Why shouldn’t we swim with a pull buoy when we have lower back pain?
Why shouldn’t we swim with a pull buoy when we have lower back pain or when our body sinks in the water?
In this article you will learn why you shouldn’t use a pull buoy in order to float better especially when suffering from lower back pain. You will also learn when you should we use a pull buoy, why you should use it and what you should be aware of when using one.?
What’s a pull buoy? And why do we use it?
Like suggested by its name a “Pull buoy” is a buoy that helps us float better in the water when working on our upper body technique (pull) in various swimming styles. Using the buoy squeezed in between your thighs while swimming prevents your legs from moving in order for us to work on our pulling. We can also use the pull buoy combined with Paddles which increases the surface area of the pull.
I call “swimming with paddles and pull buoy” my private gym because this kind of workout strengthens my muscles while also elongating them! Sounds good right?
Yes! and No!
Yes! If you don’t have pain in your lower back and shoulders.
No! If you do have pain and use the buoy in order to float better like many open water swimmers and triathletes do.
Thousands of swimmers and especially triathletes use the pull buoy because they have a tendency to sink and the buoy helps them to swim more easily, float better and by that swim faster. But does it really help us learn how to float better without the help of the pull buoy?
The answer is no! It’s just an illusion and when swimming in open water without a suit and the buoy, the swimmers just find themselves sinking., I even know some swimmers who had to stop in the middle of their competition because they didn’t work on floating without the help of accessories.
So how can we work on our floating?
We can swim with fins, dive with fins, work on elongating our glide, loosening our shoulders and neck while always remembering the most important thing which is to swim WEST according to our flexibility level.
WEST online swimming courses work on making us float better by elongating the muscles and loosening our lower back.
Why is a pull buoy bad for our lower back (when having lower back pain) and how can we loosen our backs without the help of a pull buoy?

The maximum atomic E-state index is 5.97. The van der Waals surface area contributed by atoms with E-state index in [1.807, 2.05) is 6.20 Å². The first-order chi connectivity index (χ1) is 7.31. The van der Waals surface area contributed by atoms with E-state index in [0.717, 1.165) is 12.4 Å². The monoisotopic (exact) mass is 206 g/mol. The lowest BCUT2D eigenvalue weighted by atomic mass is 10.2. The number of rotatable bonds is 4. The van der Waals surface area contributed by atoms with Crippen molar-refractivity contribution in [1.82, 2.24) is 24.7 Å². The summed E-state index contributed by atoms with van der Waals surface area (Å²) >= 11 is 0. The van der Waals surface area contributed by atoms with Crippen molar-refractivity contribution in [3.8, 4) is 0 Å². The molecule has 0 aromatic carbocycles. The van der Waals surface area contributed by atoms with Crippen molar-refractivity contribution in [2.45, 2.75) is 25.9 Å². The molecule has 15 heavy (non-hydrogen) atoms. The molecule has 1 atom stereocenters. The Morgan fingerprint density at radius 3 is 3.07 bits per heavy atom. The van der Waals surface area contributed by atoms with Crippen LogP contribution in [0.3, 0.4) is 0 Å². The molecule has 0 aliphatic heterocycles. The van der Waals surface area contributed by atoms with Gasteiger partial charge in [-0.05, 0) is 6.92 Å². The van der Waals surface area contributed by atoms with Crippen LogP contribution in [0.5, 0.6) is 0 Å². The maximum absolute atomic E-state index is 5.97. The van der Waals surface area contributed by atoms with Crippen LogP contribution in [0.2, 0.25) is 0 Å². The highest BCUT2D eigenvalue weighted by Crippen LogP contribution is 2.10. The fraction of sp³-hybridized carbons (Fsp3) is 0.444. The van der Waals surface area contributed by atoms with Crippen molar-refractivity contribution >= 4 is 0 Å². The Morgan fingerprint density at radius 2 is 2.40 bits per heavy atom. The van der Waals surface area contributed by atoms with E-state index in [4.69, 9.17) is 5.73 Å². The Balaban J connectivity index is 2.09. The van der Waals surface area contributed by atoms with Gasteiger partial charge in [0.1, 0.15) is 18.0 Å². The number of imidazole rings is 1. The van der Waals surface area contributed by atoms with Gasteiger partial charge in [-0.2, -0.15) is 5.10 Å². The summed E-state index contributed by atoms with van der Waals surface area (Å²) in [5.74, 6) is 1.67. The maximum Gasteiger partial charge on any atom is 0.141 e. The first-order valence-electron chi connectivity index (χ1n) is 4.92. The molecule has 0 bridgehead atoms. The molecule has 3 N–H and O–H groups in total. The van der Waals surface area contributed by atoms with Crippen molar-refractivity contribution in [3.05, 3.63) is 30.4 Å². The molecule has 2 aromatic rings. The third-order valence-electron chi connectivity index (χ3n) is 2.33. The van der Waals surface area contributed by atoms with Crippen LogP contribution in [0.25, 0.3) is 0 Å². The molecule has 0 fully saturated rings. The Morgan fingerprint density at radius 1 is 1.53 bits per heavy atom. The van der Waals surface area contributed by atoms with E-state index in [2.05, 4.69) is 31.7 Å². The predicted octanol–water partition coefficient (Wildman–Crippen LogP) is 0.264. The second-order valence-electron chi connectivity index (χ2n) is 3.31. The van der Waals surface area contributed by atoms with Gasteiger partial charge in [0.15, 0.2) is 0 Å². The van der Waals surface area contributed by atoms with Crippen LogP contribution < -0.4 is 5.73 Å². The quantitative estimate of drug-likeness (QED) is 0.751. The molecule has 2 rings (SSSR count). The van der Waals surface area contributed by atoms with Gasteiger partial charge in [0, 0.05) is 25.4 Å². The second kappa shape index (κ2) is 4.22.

- In order for us to hold the buoy between our legs we have to lock our legs and the pelvis. Even if you don’t have a herniated disk or suffer from back pain, locking up the pelvis for a couple of minutes will cause pain to our spine because the muscles tense up and press on the lower back which is the center of our body. It is important to know that it is possible to loosen our lower back with a pull buoy but most people don’t do it right and then they don’t understand why they have such back pains after swimming.
- When using the pull buoy, our body becomes arched since the buoy floats the legs up. This can make pain in our lower backs become more intense. When suffering from lower back pain our goal is to try to loosen the body and swim as neutral as possible with the spine, so the pull buoy that floats our legs up creating an arch whether we’d like it or not, is not right for one suffering from lower back pain.
So what should we do with our legs if we don’t use a pull buoy?
One of the best swimming tips for lower back pain and floating issues, is just to drag our legs with the glide, when doing so the lower back loosens, we float better and we can treat lower back pain without going to the doctor.
Swimming with a pull buoy can be fantastic exercise, strengthening and elongating the muscles all at the same time, but it’s not right for everyone and one should be aware of this when choosing to practice with our without a pull buoy.